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Elon Musk's brain-computer interface company Neuralink is officially looking for test subjects for its upcoming human trials.

The six-year experiment, which the company is calling the PRIME Study (Precise Robotically Implanted Brain-Computer Interface), is aimed at folks with quadriplegia due to spinal cord injury or ALS, according to an official announcement, with the aim of giving them mental control over various devices.

Neuralink is hoping to test its first device, called the N1 implant, and its R1 robot, which will surgically implant the chip inside the participants' brains. The company is also hoping to test out an app that turns brain signals into computer instructions, called the N1 User App.

Over the 18 months following the surgery, participants will go through a "combination of nine at-home and in-person clinic visits" and will have to commit at least two hours a week to these sessions, according to a pamphlet.

But there's a lot we don't know about the trial as well, such as how many participants the company wants to enroll or when the trial will actually kick off.

As The Verge points out, this isn't exactly the cutting edge of science. The trial is far from the first time implants have allowed people with paralysis to control computer devices. Over the years, we've seen brain-computer interfaces that allow them to translate brain signals into speech, type, or even play video games.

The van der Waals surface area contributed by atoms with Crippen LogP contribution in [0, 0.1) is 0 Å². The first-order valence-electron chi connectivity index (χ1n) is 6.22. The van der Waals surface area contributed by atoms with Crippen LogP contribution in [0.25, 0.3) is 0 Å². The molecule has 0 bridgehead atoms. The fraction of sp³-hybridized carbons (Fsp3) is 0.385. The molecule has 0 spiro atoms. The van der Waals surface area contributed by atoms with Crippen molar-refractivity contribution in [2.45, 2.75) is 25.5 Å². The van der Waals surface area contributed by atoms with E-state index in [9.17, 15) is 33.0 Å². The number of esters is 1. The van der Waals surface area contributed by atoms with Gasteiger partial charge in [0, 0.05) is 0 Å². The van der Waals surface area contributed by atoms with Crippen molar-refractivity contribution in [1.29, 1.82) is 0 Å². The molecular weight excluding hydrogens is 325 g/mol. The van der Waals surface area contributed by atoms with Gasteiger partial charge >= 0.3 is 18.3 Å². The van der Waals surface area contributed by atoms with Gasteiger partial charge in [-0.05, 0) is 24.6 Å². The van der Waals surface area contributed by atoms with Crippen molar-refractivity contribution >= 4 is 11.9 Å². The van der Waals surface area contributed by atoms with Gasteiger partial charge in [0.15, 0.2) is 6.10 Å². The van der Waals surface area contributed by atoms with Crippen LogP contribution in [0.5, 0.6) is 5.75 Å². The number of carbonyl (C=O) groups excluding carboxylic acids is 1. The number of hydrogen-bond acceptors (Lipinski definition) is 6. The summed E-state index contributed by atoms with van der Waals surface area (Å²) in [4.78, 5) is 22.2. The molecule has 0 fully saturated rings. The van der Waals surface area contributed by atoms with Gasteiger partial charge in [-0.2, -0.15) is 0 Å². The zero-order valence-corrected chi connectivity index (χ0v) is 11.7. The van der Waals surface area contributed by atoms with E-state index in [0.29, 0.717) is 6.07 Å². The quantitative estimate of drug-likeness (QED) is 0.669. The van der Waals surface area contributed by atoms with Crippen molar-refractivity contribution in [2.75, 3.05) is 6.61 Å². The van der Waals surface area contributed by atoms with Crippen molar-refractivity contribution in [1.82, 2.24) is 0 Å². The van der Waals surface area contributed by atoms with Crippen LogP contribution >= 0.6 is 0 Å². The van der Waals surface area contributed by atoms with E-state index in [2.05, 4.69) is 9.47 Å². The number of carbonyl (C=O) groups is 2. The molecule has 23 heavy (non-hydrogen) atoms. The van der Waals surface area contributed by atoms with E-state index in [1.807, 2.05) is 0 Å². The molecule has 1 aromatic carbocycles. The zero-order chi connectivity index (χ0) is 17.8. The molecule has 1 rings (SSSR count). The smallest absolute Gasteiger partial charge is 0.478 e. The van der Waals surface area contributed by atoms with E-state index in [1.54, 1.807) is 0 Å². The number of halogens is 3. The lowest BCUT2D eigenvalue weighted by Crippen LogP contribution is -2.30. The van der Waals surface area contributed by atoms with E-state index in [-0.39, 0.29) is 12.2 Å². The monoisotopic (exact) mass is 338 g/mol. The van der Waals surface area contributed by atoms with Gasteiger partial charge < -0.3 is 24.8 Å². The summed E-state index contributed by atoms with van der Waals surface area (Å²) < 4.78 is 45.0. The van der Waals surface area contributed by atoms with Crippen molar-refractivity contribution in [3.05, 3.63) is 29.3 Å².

However, the company's efforts to robotically implant these implants and allow for wireless connectivity have intrigued some experts.

It's only a tiny incremental step towards Musk's sweeping vision for his company's brain chip. In 2020, Musk promised Neuralink devices could solve numerous neurological conditions, including addiction or memory loss, or restore movement for people with spinal cord injuries. He's even promised that one day, a Neuralink brain chip could allow for human-to-human telepathy.

In short, despite Musk's grand ambitions, Neuralink still has a lot of work to do to catch up with its competitors — and isn't about to completely revolutionize the field just yet.

After being rejected by US regulators for its application to start human trials last year, Neuralink finally got the go-ahead, an "investigational device exemption," from the Food and Drug Administration back in May.

The company has also been embroiled in a fair share of controversy, a dark cloud that will likely hang over the upcoming trials. Last week, Musk pushed back against media reports and a federal investigation alleging animal cruelty, arguing that Neuralink's brain implants didn't actually kill any monkeys during testing — because they were terminally ill anyway.

Where that leaves the upcoming human trials remains to be seen. As with anything related to Musk's ventures, it'll be difficult to separate hype from actual scientific progress.

More on Neuralink: Elon Musk Says Neuralink Tests Only on Terminally Ill Monkeys

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